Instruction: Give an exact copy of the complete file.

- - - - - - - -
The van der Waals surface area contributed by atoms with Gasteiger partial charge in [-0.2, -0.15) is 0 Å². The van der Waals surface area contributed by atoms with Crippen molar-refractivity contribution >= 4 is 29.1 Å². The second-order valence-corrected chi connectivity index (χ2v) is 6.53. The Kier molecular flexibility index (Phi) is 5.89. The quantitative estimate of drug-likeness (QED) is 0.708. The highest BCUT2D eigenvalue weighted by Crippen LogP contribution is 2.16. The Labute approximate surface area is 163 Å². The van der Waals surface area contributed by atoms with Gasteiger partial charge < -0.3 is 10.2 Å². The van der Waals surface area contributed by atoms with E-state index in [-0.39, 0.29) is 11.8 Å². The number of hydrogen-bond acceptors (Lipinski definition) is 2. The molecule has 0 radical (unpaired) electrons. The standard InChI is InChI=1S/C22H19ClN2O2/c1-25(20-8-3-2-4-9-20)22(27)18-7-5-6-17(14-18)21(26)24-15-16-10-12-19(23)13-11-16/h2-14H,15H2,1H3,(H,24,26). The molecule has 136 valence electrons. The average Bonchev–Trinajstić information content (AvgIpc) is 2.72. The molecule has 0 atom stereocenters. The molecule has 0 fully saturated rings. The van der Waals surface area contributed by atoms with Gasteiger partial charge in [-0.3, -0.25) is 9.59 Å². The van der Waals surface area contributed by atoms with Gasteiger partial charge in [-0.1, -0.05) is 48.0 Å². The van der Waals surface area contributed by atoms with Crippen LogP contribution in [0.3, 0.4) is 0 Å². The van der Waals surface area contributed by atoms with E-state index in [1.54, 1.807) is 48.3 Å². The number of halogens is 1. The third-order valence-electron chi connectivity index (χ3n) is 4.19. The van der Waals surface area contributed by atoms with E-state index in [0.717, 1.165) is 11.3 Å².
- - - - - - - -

The van der Waals surface area contributed by atoms with Gasteiger partial charge in [-0.2, -0.15) is 0 Å². The van der Waals surface area contributed by atoms with Crippen molar-refractivity contribution >= 4 is 29.1 Å². The second-order valence-corrected chi connectivity index (χ2v) is 6.53. The Kier molecular flexibility index (Phi) is 5.89. The quantitative estimate of drug-likeness (QED) is 0.708. The highest BCUT2D eigenvalue weighted by Crippen LogP contribution is 2.16. The Labute approximate surface area is 163 Å². The van der Waals surface area contributed by atoms with Gasteiger partial charge < -0.3 is 10.2 Å². The van der Waals surface area contributed by atoms with E-state index in [-0.39, 0.29) is 11.8 Å². The number of hydrogen-bond acceptors (Lipinski definition) is 2. The molecule has 0 radical (unpaired) electrons. The standard InChI is InChI=1S/C22H19ClN2O2/c1-25(20-8-3-2-4-9-20)22(27)18-7-5-6-17(14-18)21(26)24-15-16-10-12-19(23)13-11-16/h2-14H,15H2,1H3,(H,24,26). The molecule has 136 valence electrons. The average Bonchev–Trinajstić information content (AvgIpc) is 2.72. The molecule has 0 atom stereocenters. The molecule has 0 fully saturated rings. The van der Waals surface area contributed by atoms with Gasteiger partial charge in [-0.3, -0.25) is 9.59 Å². The van der Waals surface area contributed by atoms with Gasteiger partial charge in [-0.1, -0.05) is 48.0 Å². The van der Waals surface area contributed by atoms with Crippen LogP contribution in [0.3, 0.4) is 0 Å². The van der Waals surface area contributed by atoms with E-state index in [1.54, 1.807) is 48.3 Å². The number of halogens is 1. The third-order valence-electron chi connectivity index (χ3n) is 4.19. The van der Waals surface area contributed by atoms with E-state index in [0.717, 1.165) is 11.3 Å².